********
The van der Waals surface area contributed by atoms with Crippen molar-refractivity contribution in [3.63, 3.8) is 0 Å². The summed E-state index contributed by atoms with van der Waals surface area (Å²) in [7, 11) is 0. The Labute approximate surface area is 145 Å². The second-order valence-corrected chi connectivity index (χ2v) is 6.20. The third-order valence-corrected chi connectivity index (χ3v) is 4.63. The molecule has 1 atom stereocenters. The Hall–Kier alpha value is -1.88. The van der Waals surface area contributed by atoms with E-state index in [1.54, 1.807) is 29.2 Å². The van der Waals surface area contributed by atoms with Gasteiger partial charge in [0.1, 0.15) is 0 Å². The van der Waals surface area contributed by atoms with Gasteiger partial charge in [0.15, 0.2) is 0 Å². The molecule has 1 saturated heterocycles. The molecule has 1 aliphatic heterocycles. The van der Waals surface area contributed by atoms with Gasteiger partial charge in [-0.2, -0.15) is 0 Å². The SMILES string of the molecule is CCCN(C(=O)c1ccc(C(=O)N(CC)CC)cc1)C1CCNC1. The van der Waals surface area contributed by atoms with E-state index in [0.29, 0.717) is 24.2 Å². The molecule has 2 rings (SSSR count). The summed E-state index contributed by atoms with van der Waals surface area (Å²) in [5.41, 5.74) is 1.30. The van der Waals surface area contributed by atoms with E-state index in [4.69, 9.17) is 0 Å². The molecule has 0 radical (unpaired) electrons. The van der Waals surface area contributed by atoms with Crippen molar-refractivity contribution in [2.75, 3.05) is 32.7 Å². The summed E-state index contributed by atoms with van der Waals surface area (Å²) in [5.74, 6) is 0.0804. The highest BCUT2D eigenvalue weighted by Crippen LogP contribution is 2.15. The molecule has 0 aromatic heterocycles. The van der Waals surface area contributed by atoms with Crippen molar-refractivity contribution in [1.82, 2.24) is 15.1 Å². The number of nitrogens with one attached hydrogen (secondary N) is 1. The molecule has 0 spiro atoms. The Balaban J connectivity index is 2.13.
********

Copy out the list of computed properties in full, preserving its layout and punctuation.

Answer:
The van der Waals surface area contributed by atoms with Crippen molar-refractivity contribution in [3.63, 3.8) is 0 Å². The summed E-state index contributed by atoms with van der Waals surface area (Å²) in [7, 11) is 0. The Labute approximate surface area is 145 Å². The second-order valence-corrected chi connectivity index (χ2v) is 6.20. The third-order valence-corrected chi connectivity index (χ3v) is 4.63. The molecule has 1 atom stereocenters. The Hall–Kier alpha value is -1.88. The van der Waals surface area contributed by atoms with E-state index in [1.54, 1.807) is 29.2 Å². The van der Waals surface area contributed by atoms with Gasteiger partial charge in [0.1, 0.15) is 0 Å². The van der Waals surface area contributed by atoms with Gasteiger partial charge in [0.15, 0.2) is 0 Å². The molecule has 1 saturated heterocycles. The molecule has 1 aliphatic heterocycles. The van der Waals surface area contributed by atoms with Gasteiger partial charge in [-0.2, -0.15) is 0 Å². The SMILES string of the molecule is CCCN(C(=O)c1ccc(C(=O)N(CC)CC)cc1)C1CCNC1. The van der Waals surface area contributed by atoms with E-state index in [0.29, 0.717) is 24.2 Å². The molecule has 2 rings (SSSR count). The summed E-state index contributed by atoms with van der Waals surface area (Å²) in [5.41, 5.74) is 1.30. The van der Waals surface area contributed by atoms with E-state index in [4.69, 9.17) is 0 Å². The molecule has 0 radical (unpaired) electrons. The van der Waals surface area contributed by atoms with Crippen molar-refractivity contribution in [2.75, 3.05) is 32.7 Å². The summed E-state index contributed by atoms with van der Waals surface area (Å²) in [5.74, 6) is 0.0804. The highest BCUT2D eigenvalue weighted by Crippen LogP contribution is 2.15. The molecule has 0 aromatic heterocycles. The van der Waals surface area contributed by atoms with Crippen molar-refractivity contribution in [1.82, 2.24) is 15.1 Å². The number of nitrogens with one attached hydrogen (secondary N) is 1. The molecule has 0 spiro atoms. The Balaban J connectivity index is 2.13.